Our God Gets It
Monday - September 28th
Scripture to Read Today: Hebrews 4:14-16
Our Intercessor: Personally understanding our trials and temptations, God the Son pleads our case before the Father
Day 28 of 30 Days of the Names and Attributes of God
Let us then approach God's throne of grace with confidence,
so that we may receive mercy and find grace
to help us in our time of need.
I-77 merges for a short period with I-81 near Wytheville, Virginia. The convergence of these two major east coast interstates provides plenty of opportunities for the local county sheriff's department to issue many speeding tickets to out of state travelers. Let me say at the outset of the rest of this story, I may have been speeding eighteen years ago, but it was only five to seven miles per hour over the speed limit. With Lesli and our three young children asleep, I reached the stretch of highway where the two interstates became one. You guessed it. I soon saw the flashing lights of a deputy's cruiser. Knowing others were flying past me, I pulled over to get out of the officer's way. I quickly discovered that I was his target. This disruption would delay our vacation plans by a few minutes.
He told me that I had been going 77 miles per hour in a 55 mph stretch of interstate. I politely said to him that I could not have been going that fast since I was using my cruise control, which was set to a much lower number. He firmly believed he had the right car. As he went back to his car to write up the ticket, Megan, who was about three years old at the time and had been awakened with her siblings and mother by the sirens, tried to comfort me. She blurted out from her car seat behind me as the deputy went back to his car, "Don't worry, Daddy. Someday we will all forget that this ever happened." Her comment did lighten my attitude when the deputy returned to give me the speeding ticket.
The deputy informed me that going 20 mph over the speed limit in Wythe County, Virginia was a criminal offense equal to drunk driving or reckless driving. He said that I had to appear in court two weeks later to have a judge reduce the criminal fine of $2,500 and the up to 30 days in jail. To this day, I know that I was not going more than five or six miles per hour over the speed limit. So, discovering the seriousness of the offense made my indignation all that much stronger.
Two weeks later, I traveled to Wytheville. At the courthouse, I joined a line waiting for the building to be unlocked. Once inside the courthouse, I sat with dozens of others in a courtroom waiting for our judge. He appeared about 30 minutes late. He apologized, saying they had an early morning birthday party for another judge, which delayed him. The fact that I was hours away from home, waiting out a birthday party for a judge, and about to be answering to this judge for a criminal speeding offense made his apology anything but welcome in my mind.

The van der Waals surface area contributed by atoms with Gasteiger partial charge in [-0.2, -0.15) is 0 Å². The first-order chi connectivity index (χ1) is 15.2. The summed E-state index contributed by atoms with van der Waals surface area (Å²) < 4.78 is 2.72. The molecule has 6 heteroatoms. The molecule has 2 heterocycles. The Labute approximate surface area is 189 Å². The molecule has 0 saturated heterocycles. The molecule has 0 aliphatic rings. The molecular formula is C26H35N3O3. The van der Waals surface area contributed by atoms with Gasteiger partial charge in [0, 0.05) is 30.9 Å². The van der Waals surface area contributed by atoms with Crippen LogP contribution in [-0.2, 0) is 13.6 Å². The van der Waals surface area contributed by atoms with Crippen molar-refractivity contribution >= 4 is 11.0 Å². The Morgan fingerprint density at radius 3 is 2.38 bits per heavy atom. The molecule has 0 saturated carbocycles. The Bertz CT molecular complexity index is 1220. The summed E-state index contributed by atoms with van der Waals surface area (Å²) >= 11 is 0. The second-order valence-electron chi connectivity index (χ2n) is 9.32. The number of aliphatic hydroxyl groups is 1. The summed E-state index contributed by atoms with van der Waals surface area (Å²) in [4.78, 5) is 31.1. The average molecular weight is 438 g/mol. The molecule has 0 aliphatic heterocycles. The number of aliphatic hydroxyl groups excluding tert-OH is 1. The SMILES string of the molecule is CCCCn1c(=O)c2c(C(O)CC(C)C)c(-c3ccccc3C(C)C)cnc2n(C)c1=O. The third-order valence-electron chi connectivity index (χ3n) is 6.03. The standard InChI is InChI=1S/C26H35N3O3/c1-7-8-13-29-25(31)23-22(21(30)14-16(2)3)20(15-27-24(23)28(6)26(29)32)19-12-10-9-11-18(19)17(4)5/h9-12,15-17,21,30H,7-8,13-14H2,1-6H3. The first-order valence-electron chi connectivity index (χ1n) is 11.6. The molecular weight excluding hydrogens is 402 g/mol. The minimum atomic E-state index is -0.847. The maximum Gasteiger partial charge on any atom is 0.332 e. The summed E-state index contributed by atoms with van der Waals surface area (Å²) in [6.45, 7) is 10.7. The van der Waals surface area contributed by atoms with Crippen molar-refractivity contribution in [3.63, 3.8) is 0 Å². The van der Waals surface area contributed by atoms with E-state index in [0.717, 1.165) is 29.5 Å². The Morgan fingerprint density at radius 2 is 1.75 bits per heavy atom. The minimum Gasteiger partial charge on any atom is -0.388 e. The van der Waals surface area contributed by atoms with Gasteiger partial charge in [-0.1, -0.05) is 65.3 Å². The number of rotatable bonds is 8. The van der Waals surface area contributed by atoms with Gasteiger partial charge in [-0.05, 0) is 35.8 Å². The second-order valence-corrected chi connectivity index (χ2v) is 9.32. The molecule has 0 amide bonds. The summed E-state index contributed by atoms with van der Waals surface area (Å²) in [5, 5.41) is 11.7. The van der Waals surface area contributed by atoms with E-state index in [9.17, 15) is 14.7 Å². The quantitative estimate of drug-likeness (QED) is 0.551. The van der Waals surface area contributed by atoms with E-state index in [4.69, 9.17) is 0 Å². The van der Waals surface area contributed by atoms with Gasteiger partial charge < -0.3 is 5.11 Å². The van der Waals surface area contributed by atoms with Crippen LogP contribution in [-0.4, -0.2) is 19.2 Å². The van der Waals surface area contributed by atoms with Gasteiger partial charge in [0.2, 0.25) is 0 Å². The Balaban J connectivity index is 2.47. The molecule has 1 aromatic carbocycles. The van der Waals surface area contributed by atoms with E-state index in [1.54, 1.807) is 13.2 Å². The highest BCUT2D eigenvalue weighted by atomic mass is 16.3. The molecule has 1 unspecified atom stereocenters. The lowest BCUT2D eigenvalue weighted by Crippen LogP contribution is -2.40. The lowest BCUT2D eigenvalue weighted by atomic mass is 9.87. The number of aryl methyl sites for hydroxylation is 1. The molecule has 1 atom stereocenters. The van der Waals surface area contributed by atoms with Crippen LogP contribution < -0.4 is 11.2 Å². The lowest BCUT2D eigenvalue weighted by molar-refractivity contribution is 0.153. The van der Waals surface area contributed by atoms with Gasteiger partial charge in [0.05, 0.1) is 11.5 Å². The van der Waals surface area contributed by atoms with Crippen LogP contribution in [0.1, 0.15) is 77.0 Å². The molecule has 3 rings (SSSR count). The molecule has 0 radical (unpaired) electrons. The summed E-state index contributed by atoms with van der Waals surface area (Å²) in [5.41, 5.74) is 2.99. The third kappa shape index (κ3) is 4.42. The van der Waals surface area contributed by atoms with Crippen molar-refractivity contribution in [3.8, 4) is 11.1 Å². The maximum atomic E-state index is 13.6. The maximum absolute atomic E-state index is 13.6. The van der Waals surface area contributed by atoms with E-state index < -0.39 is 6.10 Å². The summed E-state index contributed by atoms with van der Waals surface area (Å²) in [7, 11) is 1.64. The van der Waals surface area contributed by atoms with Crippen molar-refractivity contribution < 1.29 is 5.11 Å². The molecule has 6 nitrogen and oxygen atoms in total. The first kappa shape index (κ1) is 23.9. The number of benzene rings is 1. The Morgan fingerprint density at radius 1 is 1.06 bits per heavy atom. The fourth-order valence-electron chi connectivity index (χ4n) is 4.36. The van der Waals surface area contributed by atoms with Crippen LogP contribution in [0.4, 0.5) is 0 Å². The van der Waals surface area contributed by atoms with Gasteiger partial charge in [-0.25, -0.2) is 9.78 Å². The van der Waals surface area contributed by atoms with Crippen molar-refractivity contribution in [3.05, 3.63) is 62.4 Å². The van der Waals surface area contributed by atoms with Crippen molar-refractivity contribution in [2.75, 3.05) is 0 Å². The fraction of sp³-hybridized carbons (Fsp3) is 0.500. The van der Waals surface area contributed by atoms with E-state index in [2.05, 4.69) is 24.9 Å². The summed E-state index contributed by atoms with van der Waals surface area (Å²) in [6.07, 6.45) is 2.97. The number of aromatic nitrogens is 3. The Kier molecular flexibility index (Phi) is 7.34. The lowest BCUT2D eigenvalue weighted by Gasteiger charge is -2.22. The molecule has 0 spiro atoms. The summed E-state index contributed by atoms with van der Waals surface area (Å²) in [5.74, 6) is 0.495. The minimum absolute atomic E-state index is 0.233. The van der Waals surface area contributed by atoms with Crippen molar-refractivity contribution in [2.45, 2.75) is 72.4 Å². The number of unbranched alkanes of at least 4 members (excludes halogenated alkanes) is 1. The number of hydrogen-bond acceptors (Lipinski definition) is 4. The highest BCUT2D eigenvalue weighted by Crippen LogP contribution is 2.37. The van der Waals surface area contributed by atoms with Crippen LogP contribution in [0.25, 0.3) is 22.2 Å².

The judge shared some basic instructions on how he would proceed with the 35-50 of us who would appear before him that morning. My name got called relatively quickly. Five others were also called up to the judge's bench. He read each of our offenses out loud. They were all drunk driving charges but mine. He read my charge as "criminal reckless and negligent driving." A few people pushed back. The judge would have none of it. He gave people stern warnings that if they tried to say they were not guilty of the charges, he would give all of us the maximum fines and jail time associated with our offenses.
I had spent the whole two weeks preparing my argument about how the deputy had pulled over the wrong car that night. He had the wrong guy. It became apparent that I should say nothing. When the judge directly addressed me, he reduced my charge and gave me a penalty of $250 and no jail time. The reduction of the charges was contingent on my completion of a reckless driving class in Wytheville in the next few months. I paid the fine. I attended the course. I still believe I was not the car the deputy clocked at 77 miles per hour that night. But, no one seemed to care. No one stood up for me in that courtroom.
That feeling of having no one as my advocate standing before my judge helped me grasp what it means that Christ advocates and intercedes for me before His Father. The writer of the Book of Hebrews explained that we have a high priest, an advocate, an intercessor who pleads our case before the Father. He intercedes for us based on His finished work on the cross. In Hebrews 4:14-16, we learn that Jesus is a great advocate because He lived in human flesh. God the Son knows what it means to suffer and to be tempted. He did not fall to temptation, but He gets it. Jesus understands the challenges of living in a broken, sinful world. He is the perfect advocate. He is the best Intercessor we could ever have.
Today, as you cry out to the Lord in your suffering or because of your sin, remember that your God gets it. He knows what you have gone through, are going through, and will go through. He pleads your cause by His blood before God the Father today!
That day in Wytheville, as I stood before the judge, no one understood. No one advocated for me. No one interceded on my behalf. But, before the ultimate judge, my Savior intercedes for me. That gives me complete hope and confidence as I seek to live and love like Jesus!
As you go about your day today, remember that Jesus is interceding before God the Father on your behalf!